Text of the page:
Interview with Glenn McCord of Chartopia
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Interview with Glenn McCord of Chartopia

Duncan Thomson
In some ways, Chartopia is trying to be the Pinterest of RPG Random Generators, which seems like a worth goal to strive for.

This creator interview is a Q&A with Glenn McCord of the generators platform Chartopia

Generators Q&A with Glenn McCord of Chartopia

How did you get into creating random generators?

I met a DnD/RPG fan, Scott, at a mutual friend’s house party. I’d never had anything to do with roleplaying games before that. Upon realising that I was a programmer, Scott said ‘hey, I’ve got an idea for an app’ and described his idea of an app for random tables. It was casual party conversation at the time, but a month or so later I sent him a message on Facebook to figure out what he had in mind.

I was in need of a new side project and this seemed a good one. Chartopia is gradually bringing the best parts about modern web together; things like search tools, tagging, folder organisation and sharing.

In some ways, Chartopia is trying to be the Pinterest of RPG Random Generators, which seems like a worth goal to strive for.

So now, as a side effect of testing Chartopia, I’m getting into writing my own generators. It’s a great way to get a first hand idea of what is working and what needs tweaking to make the user experience as streamlined as possible.

What generators are you most proud of creating and why?

I may have added this chart, but it’s not mine. It was sourced from reddit by a user called Dedli

I like it for a few reasons.

  • Firstly, this is a very complicated table, so to roll on it manually would be a nuisance, which is why an app like Chartopia is useful.
  • The instructions for rolling it are all defined within the table as a kind of rollable list (i.e. no separate explicit subtables), so it uses some useful syntax/features.
  • With over 200 million variations, it’s also inspiring because it shows other users how easy it is to make huge amount of variation with simple additions.
  • This random table of Dedli's was the reason why I added the ‘rollable list’ feature. I really wanted to add his Chart to Chartopia and the only way to do that, was to add that feature.

What is the most fun thing about creating generators?

I like the idea of creating massive amounts of variation out of what are basically snippets of ideas. It’s hard work creating a novel, because you have to string so many eloquent sentences together. Novels though, are also very static; you go to all this effort creating a world, but it’s somewhat too well defined.

With a few tricks here and there, a static world can be turned in fantastic directions. It helps you avoid falling into the same ideas. Because a random table is, in many ways, just a list of ideas, it’s also very easy to write down and use later. That makes them very useful for later creations, whether they be to describe worlds, scenarios or characters.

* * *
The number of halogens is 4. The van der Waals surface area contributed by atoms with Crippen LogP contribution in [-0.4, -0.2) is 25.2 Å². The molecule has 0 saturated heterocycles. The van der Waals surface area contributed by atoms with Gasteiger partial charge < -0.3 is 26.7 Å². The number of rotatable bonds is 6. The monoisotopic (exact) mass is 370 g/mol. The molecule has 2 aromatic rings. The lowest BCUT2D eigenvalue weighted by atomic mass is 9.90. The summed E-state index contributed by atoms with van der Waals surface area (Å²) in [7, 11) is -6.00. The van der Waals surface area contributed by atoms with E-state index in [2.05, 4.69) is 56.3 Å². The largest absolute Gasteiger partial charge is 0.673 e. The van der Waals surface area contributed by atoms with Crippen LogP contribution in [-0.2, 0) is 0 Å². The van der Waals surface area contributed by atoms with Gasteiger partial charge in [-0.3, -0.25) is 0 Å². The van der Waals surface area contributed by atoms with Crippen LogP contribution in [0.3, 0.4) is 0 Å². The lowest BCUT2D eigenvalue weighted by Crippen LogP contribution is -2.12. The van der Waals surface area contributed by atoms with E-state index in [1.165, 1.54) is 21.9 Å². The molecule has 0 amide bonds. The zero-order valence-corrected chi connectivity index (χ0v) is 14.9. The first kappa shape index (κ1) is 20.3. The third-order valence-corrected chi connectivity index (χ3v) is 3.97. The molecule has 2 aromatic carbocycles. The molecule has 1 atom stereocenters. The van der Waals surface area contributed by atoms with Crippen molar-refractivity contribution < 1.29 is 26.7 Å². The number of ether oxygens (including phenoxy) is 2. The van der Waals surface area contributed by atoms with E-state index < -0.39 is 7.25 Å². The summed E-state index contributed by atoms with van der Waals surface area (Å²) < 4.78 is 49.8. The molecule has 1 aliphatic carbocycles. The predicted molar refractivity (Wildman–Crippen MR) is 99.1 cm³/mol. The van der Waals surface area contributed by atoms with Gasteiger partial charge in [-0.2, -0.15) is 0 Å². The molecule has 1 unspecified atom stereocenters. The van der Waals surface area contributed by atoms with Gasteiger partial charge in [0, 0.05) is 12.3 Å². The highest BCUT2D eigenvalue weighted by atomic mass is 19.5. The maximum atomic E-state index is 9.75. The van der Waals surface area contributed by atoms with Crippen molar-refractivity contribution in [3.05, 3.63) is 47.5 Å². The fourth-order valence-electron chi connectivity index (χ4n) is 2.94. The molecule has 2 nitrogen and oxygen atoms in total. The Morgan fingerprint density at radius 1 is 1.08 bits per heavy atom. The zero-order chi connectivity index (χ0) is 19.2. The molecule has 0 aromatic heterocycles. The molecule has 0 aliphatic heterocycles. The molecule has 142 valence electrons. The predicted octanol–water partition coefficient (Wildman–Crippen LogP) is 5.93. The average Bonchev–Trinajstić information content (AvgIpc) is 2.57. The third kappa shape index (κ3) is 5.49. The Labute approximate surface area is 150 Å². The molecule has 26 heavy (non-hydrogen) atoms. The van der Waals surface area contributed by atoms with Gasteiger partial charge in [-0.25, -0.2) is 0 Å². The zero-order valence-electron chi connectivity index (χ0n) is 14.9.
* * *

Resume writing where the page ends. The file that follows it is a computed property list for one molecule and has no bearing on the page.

What are the most painful lessons you've learnt from creating generators?

I’m going to put my programmer hat on for this question. Chartopia UX design could always do with improvement. Not really so much from lack of imagination, just trying to map imagination to implementation. The result has been a lot of compromise in the design of Chartopia as we try to get most of the basic functionality in quickly so that everyone can have a play, then go back and refine things to improve the workflow.

If I’m to then put on my generator-creator hat again, it comes back to organising all your source material. It’s one thing to get a lot of source material and ideas, the next hardest part is filtering it down to table worthy components that can then be reused and combined with other tables. This is why good UX is so important.

How do you use random generators yourself?

I’ve never been a GM (despite my initials), so most of my generators have been made to test out Chartopia and find out what is and isn’t working.

What are your next big projects (generators or otherwise) that you can talk about?

In regards to features, there’s a couple of main ones.

  • Increase the Chartopia Domain Language features. Things like having chart rolls within rollable lists, saving and reusing results from previous random calls (i.e. variables), having an option to return only unique results. Things like that.
  • More sharing options - Allowing group based sharing and editing of charts.
  • Allow users to upload images and other assets. With fans of self published works using Chartopia to host the random tables, such as Jacob Hurst’s The Dark of Hot Springs Island and Shawn Tomkin’s Ironsworn, it would be useful to the users if they could upload cover art to the site (with permission of course). Currently its done with external urls.

Where can people find you on social media?

We’re on

Further Reading

Take a look at Chartopia for the charts over there or for the opportunity to create your own.

Or take a look at our other Creator Interviews including Donjon and Emily of Fantasy Name Generators.